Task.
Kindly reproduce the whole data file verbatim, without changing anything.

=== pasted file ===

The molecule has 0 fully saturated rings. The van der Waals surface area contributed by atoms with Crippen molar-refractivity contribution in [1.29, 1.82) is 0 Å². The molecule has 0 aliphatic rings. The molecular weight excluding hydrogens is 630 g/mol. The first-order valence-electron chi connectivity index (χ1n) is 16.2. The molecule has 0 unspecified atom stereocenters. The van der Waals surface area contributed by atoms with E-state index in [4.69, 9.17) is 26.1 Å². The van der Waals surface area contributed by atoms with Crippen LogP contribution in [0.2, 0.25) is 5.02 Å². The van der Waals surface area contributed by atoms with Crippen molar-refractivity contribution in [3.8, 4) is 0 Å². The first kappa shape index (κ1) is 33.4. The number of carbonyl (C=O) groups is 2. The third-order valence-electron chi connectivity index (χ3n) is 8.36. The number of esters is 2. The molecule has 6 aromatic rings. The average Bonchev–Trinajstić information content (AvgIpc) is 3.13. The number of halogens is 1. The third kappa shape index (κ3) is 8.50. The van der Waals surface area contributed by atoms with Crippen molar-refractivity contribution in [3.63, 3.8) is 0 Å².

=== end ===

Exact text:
The molecule has 0 fully saturated rings. The van der Waals surface area contributed by atoms with Crippen molar-refractivity contribution in [1.29, 1.82) is 0 Å². The molecule has 0 aliphatic rings. The molecular weight excluding hydrogens is 630 g/mol. The first-order valence-electron chi connectivity index (χ1n) is 16.2. The molecule has 0 unspecified atom stereocenters. The van der Waals surface area contributed by atoms with E-state index in [4.69, 9.17) is 26.1 Å². The van der Waals surface area contributed by atoms with Crippen LogP contribution in [0.2, 0.25) is 5.02 Å². The van der Waals surface area contributed by atoms with Crippen molar-refractivity contribution in [3.8, 4) is 0 Å². The first kappa shape index (κ1) is 33.4. The number of carbonyl (C=O) groups is 2. The third-order valence-electron chi connectivity index (χ3n) is 8.36. The number of esters is 2. The molecule has 6 aromatic rings. The average Bonchev–Trinajstić information content (AvgIpc) is 3.13. The number of halogens is 1. The third kappa shape index (κ3) is 8.50. The van der Waals surface area contributed by atoms with Crippen molar-refractivity contribution in [3.63, 3.8) is 0 Å².